Actress Dawn Wells, the former beauty queen who became America’s sweetheart by playing the girl-next-door castaway Mary Ann on the TV series “Gilligan’s Island,” has died. She was 82.

Wells died Wednesday of complications from COVID-19, her publicist Harlan Boll said in a statement to The Times. She had been in an assisted-living facility in Los Angeles.

“America’s favorite castaway, Dawn Wells, passed peacefully this morning, in no pain as a result of complications due to COVID,” Boll said.

The Reno native, who competed as Miss Nevada in the 1959 Miss America pageant, became synonymous with the castaway during the CBS sitcom’s run between 1964 and 1967. She also appeared in “77 Sunset Strip,” “Maverick,” “Bonanza,” “The Joey Bishop Show” and “Hawaiian Eye.”

Mary Ann was modeled after Dorothy from “The Wizard of Oz,” a Kansas farm girl with pigtails and gingham dresses. Wells reportedly beat out 350 prospective actress, including Raquel Welch, for the role. CBS paid her $700 a week when she started.

Playing the bright, fair-minded and reasonable castaway, she was often the foil to the harebrained antics of the show’s other characters.

“It’s amazing to see what the 45-year-old man who is now raising children is saying to me,” Wells told The Times in 2014. “ ‘You were my fantasy. You were the girl I would take to the prom. You were the girl who understood my problems.’ ”

Despite her popularity — and the infamous rivalry with “the movie star” castaway, Ginger (played by Tina Louise, the show’s last surviving cast member) — her character, and the coconut-loving Professor, weren’t mentioned in the series’ catchy theme song until costar Bob Denver (Gilligan) insisted on it.

“Dawn would say that Mary Ann fits today, just as she fit three generations ago, because she is timeless,” Boll said. “In a world where the industry and society has been celebrating their ‘Bad girls,’ Mary Ann continues to be, for many, the breath of fresh air as the ‘Good Girl.’ ”

Wells’ gingham dress and famous belly button-covering shorts from the series are currently on display in the lobby of the Hollywood Museum, Boll said.

Born in Reno on Oct. 18, 1938, Wells told The Times that her mother raised her with “Mary Ann values” amid the gambling and prostitution rampant in the Silver State. Wells’ parents divorced when she was young, and they shared custody of her with “no conflict.” Her father, who was married four times, lived in Las Vegas. Wells attended the all-girls Stephens College in Missouri and the University of Washington in Seattle, where she earned her degree in theater arts.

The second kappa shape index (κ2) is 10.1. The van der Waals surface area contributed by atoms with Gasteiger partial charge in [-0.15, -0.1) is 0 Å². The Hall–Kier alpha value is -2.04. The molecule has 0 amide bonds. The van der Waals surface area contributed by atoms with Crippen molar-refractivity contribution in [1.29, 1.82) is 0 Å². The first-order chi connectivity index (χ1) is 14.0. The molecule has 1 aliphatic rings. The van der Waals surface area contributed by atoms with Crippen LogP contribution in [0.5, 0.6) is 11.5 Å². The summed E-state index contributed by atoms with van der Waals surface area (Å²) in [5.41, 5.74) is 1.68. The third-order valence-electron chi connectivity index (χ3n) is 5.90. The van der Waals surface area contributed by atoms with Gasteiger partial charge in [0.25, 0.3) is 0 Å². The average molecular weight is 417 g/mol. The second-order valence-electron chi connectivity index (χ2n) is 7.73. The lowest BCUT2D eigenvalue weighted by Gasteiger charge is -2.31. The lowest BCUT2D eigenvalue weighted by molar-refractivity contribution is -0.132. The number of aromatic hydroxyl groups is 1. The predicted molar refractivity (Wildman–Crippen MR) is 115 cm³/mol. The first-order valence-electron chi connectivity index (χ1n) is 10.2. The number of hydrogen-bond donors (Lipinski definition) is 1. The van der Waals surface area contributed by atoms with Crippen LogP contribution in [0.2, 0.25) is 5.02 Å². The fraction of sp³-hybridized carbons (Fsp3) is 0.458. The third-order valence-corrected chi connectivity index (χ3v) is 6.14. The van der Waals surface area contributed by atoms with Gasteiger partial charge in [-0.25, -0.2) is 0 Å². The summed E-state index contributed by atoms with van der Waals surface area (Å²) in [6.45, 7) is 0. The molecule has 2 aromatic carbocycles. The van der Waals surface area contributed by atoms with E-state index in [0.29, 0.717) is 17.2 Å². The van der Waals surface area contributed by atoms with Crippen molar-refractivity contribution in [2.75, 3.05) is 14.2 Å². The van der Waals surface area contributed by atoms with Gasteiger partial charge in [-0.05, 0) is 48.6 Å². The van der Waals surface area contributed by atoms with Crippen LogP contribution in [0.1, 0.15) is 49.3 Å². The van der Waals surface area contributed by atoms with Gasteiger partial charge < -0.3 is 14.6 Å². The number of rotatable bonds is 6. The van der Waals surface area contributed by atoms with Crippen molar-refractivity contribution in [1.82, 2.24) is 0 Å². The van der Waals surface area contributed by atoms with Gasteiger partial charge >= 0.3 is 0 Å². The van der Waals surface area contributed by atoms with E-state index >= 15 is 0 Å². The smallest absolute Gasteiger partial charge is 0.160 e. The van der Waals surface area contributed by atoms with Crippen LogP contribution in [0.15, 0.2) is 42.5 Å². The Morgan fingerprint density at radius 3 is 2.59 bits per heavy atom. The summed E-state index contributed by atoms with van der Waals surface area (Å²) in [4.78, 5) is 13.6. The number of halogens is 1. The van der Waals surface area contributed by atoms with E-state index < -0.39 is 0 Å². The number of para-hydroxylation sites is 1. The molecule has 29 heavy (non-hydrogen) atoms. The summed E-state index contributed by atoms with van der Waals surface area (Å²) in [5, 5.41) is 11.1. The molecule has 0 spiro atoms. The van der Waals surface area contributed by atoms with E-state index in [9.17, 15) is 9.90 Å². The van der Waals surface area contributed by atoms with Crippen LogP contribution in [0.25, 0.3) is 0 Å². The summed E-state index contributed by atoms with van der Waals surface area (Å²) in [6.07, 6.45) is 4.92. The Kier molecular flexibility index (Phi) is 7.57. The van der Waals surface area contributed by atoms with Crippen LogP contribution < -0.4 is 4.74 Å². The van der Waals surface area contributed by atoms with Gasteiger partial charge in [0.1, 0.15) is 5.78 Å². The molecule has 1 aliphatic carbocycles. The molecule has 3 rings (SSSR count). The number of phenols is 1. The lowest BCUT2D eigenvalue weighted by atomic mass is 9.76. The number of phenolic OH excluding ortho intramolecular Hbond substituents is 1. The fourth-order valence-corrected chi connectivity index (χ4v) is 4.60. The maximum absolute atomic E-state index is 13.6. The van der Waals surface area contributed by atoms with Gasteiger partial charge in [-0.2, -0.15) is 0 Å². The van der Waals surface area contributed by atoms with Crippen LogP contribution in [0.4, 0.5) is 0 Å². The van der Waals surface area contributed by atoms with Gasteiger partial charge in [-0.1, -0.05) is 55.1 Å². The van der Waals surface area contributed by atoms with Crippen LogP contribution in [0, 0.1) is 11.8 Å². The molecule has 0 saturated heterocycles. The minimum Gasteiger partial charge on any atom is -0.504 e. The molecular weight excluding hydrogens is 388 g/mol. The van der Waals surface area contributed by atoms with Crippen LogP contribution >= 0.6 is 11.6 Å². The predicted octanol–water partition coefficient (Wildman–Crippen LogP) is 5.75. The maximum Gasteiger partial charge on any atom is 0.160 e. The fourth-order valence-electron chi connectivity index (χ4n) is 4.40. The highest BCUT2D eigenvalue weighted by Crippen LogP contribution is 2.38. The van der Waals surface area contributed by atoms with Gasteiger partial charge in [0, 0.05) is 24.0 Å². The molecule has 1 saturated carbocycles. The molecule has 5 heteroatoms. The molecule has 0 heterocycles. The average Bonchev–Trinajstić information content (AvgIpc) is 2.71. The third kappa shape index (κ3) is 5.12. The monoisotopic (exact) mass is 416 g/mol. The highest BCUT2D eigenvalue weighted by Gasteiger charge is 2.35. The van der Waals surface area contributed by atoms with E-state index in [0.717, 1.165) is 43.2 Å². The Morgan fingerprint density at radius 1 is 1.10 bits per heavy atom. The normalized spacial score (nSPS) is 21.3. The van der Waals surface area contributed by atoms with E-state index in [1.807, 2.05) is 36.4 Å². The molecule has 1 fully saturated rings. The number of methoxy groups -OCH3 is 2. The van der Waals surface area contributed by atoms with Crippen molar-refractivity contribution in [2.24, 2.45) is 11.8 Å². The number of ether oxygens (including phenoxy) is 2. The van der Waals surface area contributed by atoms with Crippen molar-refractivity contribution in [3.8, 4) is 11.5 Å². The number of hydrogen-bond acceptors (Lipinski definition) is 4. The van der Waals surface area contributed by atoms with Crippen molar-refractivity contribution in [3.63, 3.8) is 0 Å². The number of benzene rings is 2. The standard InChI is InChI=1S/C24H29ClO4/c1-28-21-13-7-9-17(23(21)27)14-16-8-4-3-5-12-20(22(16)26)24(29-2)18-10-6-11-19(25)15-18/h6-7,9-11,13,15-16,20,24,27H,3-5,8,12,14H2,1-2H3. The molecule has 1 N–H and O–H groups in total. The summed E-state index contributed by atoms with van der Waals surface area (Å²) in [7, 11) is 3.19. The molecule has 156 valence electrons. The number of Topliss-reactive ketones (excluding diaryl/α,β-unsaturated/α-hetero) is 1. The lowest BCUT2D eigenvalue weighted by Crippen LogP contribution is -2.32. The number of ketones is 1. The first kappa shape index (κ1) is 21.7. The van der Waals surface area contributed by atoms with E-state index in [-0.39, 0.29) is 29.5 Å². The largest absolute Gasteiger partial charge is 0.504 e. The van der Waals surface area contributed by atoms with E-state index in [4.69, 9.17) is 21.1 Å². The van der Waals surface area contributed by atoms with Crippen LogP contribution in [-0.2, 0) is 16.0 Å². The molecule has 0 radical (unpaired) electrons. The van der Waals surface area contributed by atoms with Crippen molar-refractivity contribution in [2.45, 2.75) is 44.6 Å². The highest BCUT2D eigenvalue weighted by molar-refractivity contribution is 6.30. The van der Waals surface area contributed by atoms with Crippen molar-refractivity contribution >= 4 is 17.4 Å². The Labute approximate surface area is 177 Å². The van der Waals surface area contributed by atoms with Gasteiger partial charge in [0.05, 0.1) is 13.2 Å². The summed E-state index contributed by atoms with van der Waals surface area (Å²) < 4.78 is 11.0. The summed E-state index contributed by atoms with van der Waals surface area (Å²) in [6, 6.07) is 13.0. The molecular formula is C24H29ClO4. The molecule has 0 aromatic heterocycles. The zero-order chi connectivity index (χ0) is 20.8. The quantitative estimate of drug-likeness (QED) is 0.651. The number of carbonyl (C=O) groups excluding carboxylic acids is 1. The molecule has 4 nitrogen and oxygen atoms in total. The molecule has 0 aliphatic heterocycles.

She came to Los Angeles and began working in theater, TV and in such films as 1963’s “Palm Springs Weekend.” She would go on to star in more than 150 TV shows and seven films. Often typecast as Mary Ann, Wells worked primarily in theater after “Gilligan’s Island” went off the air. She appeared in more than 60 theatrical productions, including the 1981 staging of “They’re Playing Our Song” on Broadway.

“The first thing I did [after ‘Gilligan’] was ‘The Owl and the Pussycat,’ where I played a hooker,” she told The Times. “But it took me two years to get cast in ‘The Vagina Monologues.’ I think they think of you as a film actor who doesn’t do stage, so they don’t know your range.”

More recently, Wells played Annie Hughes in the web series “Life Interrupted” and the web series shorts “She’s Still on That Freaking Island” with Terry Ray. She voiced Gumbalina Toothington in the animated series “The Epic Tales of Captain Underpants.”

She also racked up credits as a producer, author, journalist, motivational speaker and humanitarian. She chaired the Terry Lee Wells Foundation, which focuses on women and children in northern Nevada, and ran her Film Actors Boot Camp for seven years in Idaho.

Reflecting on her career, she told KTLA in 2019 that she would have liked to appear in more movies and play against type.

“I haven’t done as much film as I’d like. I’d like to play a real nasty person, ’cause you always love Mary Ann, and I’d like to play the opposite of what I do most of the time,” she said. “But I hope I’m working until I drop dead.”

No services are scheduled at this time, and in lieu of flowers, donations are requested to the Elephant Sanctuary in Hohenwald, Tenn., the Terry Lee Wells Nevada Discovery Museum or the Shambala Preserve.

Actors William Shatner, Jane Lynch and Jon Cryer were among the celebrities mourning the star Wednesday.